President Moon Jae-in sacked the finance minister and his chief policy adviser Friday after the two top economic policymakers openly displayed a serious rift over how to handle the slumping economy.
Moon named Hong Nam-ki, an economic technocrat who is currently serving as chief of the Office for Government Policy Coordination under the Prime Minister's Office, to replace Kim Dong-yeon as finance minister and deputy prime minister for economic affairs, Cheong Wa Dae said.
Moon also sacked Jang Ha-sung, presidential chief of staff for policy, and named his senior social affairs secretary Kim Soo-hyun to succeed him. Jang is the architect of Moon's trademark "income-led" growth policy.
Kim and Jang have publicly displayed wide differences over how to revitalize the sluggish economy, with Kim voicing a need to alter the "income-led" growth policy and Jang insisting on sticking to the distribution-centered policy.
|Hong Nam-ki, chief of the Office for Government Policy Coordination, speaks to reporters at his office on Nov. 9, 2018, after his nomination as the new finance minister. (Yonhap)|
Their replacement was seen in part as aimed at revamping the economic team as they failed to produce tangible results in revitalizing Asia's fourth-largest economy. Their sacking was also seen as a measure to hold them responsible for failing to work in concert with each other.
Noh Hyeong-ouk, Hong's deputy, was named to succeed Hong as chief of the Office for Government Policy Coordination, while Kim Yeon-myung, a social welfare professor at Seoul's Chung-Ang University, was tapped to be the new senior social affairs secretary.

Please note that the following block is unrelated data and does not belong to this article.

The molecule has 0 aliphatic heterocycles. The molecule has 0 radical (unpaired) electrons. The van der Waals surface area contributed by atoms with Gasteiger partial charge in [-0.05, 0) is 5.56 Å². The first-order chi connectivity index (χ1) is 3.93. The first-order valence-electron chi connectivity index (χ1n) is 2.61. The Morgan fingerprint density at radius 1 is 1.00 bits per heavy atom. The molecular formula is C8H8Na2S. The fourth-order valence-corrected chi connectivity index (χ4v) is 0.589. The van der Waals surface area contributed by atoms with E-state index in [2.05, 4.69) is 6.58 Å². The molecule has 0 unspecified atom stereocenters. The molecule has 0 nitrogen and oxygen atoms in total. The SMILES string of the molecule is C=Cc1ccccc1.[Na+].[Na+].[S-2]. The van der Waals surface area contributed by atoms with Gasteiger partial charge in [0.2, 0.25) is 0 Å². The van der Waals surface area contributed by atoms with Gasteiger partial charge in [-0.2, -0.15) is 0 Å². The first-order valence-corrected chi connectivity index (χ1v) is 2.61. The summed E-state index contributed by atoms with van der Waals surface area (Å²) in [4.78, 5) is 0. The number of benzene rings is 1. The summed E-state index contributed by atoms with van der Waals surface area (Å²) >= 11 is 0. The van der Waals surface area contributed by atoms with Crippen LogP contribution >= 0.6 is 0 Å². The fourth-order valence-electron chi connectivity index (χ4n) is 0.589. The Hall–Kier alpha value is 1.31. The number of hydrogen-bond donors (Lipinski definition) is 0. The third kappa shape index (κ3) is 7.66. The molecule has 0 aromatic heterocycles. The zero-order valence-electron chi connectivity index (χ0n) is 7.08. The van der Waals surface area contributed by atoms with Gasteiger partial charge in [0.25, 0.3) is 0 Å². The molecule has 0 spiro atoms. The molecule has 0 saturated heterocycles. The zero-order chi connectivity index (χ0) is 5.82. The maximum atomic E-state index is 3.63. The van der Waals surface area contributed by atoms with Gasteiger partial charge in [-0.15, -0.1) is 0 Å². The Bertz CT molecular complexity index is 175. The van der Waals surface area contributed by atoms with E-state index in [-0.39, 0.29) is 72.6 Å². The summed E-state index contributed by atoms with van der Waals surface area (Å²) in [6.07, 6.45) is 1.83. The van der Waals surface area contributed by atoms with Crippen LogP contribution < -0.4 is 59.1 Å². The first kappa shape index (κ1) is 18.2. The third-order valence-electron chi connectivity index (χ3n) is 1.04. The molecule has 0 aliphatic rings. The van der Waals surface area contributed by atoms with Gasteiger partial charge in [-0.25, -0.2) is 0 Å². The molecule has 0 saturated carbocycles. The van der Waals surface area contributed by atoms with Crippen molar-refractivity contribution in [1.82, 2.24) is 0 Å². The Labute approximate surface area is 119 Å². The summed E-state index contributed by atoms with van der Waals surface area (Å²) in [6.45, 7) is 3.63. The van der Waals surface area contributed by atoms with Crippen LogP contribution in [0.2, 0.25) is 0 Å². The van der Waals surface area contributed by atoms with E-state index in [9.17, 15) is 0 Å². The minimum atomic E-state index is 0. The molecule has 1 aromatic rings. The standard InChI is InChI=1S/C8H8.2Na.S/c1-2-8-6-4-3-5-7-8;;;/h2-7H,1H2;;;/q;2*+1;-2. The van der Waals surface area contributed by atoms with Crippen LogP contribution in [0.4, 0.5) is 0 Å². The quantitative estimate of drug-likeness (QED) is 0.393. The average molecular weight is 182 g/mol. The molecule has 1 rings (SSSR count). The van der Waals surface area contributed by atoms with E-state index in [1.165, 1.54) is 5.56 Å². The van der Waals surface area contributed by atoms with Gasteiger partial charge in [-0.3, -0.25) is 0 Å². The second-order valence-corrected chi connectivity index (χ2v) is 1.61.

"Nominee Hong is an economic technocrat known as an expert in budget and public finances," Yoon Young-chan, senior presidential press secretary, told reporters. "He has good understanding of national tasks ... and is an economic expert equipped with broad administrative experiences and capabilities to implement and coordinate policies."
Hong is the "top official to assume the government's economic control tower at a time when vitality needs to be breathed into the economy in a speedy manner through the implementation of innovative and bold policy," Yoon said.
"As the economic control tower, he is expected to deal actively with issues related to the livelihoods of ordinary people and manage economic policy in the direction of realizing an inclusive nation through the implementation of key economic policies, such as income-led growth and a fair economy," he said.
Officials said Hong will be the sole top economic policymaker.
Hong, 58, graduated from Seoul's Hanyang University and earned a masters degree in business administration from the school and another masters degree in economics from Britain's University of Salford.
Hong entered the government after passing the high-level civil service exam in 1986 and is considered an expert in budgetary issues. After serving in various positions at the finance ministry, Hong served as vice minister of the Ministry of Science, ICT and Future under the administration of President Park Geun-hye.
Hong said that structural reforms will be one of his top priorities.
"If I take over this duty following a confirmation hearing, I will concentrate on providing vitality to our economy. As you know, our economy is at a structural turning point. If we're going to realize sustainable growth, we should carry out structural reforms," Hong said.
Hong said he will also heed voices from private businesses.
The new presidential chief of staff for policy, Kim, graduated from Seoul National University and earned his masters degree in urban planning and engineering and his Ph.D. degree in environment from the school.
During the administration of President Roh Moo-hyun, Kim served as vice environment minister and presidential secretary for social affairs. (Yonhap)
Cho Kyung-hee email@example.com
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